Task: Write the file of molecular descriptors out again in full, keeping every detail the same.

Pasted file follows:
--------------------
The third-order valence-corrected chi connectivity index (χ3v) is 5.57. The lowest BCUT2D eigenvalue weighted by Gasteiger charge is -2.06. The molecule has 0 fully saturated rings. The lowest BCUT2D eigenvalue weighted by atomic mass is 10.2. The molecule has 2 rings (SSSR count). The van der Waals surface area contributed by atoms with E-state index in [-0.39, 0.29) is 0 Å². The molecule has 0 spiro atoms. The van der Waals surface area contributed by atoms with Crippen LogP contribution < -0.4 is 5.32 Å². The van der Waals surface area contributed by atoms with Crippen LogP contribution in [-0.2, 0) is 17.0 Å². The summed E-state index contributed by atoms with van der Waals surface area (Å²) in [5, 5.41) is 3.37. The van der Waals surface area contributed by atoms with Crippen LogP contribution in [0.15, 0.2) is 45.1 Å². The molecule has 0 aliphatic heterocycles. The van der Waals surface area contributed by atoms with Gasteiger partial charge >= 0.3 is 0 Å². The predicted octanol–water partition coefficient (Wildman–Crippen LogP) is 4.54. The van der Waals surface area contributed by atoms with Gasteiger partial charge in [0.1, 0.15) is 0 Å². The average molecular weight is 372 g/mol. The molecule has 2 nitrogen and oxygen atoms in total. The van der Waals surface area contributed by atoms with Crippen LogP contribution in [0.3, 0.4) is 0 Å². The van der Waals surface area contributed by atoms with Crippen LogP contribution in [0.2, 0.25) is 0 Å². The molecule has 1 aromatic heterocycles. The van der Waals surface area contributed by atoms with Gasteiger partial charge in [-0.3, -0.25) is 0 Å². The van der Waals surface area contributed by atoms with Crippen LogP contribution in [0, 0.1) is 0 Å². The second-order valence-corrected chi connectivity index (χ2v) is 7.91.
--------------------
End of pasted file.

The third-order valence-corrected chi connectivity index (χ3v) is 5.57. The lowest BCUT2D eigenvalue weighted by Gasteiger charge is -2.06. The molecule has 0 fully saturated rings. The lowest BCUT2D eigenvalue weighted by atomic mass is 10.2. The molecule has 2 rings (SSSR count). The van der Waals surface area contributed by atoms with E-state index in [-0.39, 0.29) is 0 Å². The molecule has 0 spiro atoms. The van der Waals surface area contributed by atoms with Crippen LogP contribution < -0.4 is 5.32 Å². The van der Waals surface area contributed by atoms with Crippen LogP contribution in [-0.2, 0) is 17.0 Å². The summed E-state index contributed by atoms with van der Waals surface area (Å²) in [5, 5.41) is 3.37. The van der Waals surface area contributed by atoms with Crippen LogP contribution in [0.15, 0.2) is 45.1 Å². The molecule has 0 aliphatic heterocycles. The van der Waals surface area contributed by atoms with Gasteiger partial charge >= 0.3 is 0 Å². The predicted octanol–water partition coefficient (Wildman–Crippen LogP) is 4.54. The van der Waals surface area contributed by atoms with Gasteiger partial charge in [0.1, 0.15) is 0 Å². The average molecular weight is 372 g/mol. The molecule has 2 nitrogen and oxygen atoms in total. The van der Waals surface area contributed by atoms with Crippen LogP contribution in [0.3, 0.4) is 0 Å². The van der Waals surface area contributed by atoms with Crippen LogP contribution in [0.2, 0.25) is 0 Å². The molecule has 1 aromatic heterocycles. The van der Waals surface area contributed by atoms with Gasteiger partial charge in [-0.3, -0.25) is 0 Å². The van der Waals surface area contributed by atoms with Crippen LogP contribution in [0, 0.1) is 0 Å². The second-order valence-corrected chi connectivity index (χ2v) is 7.91.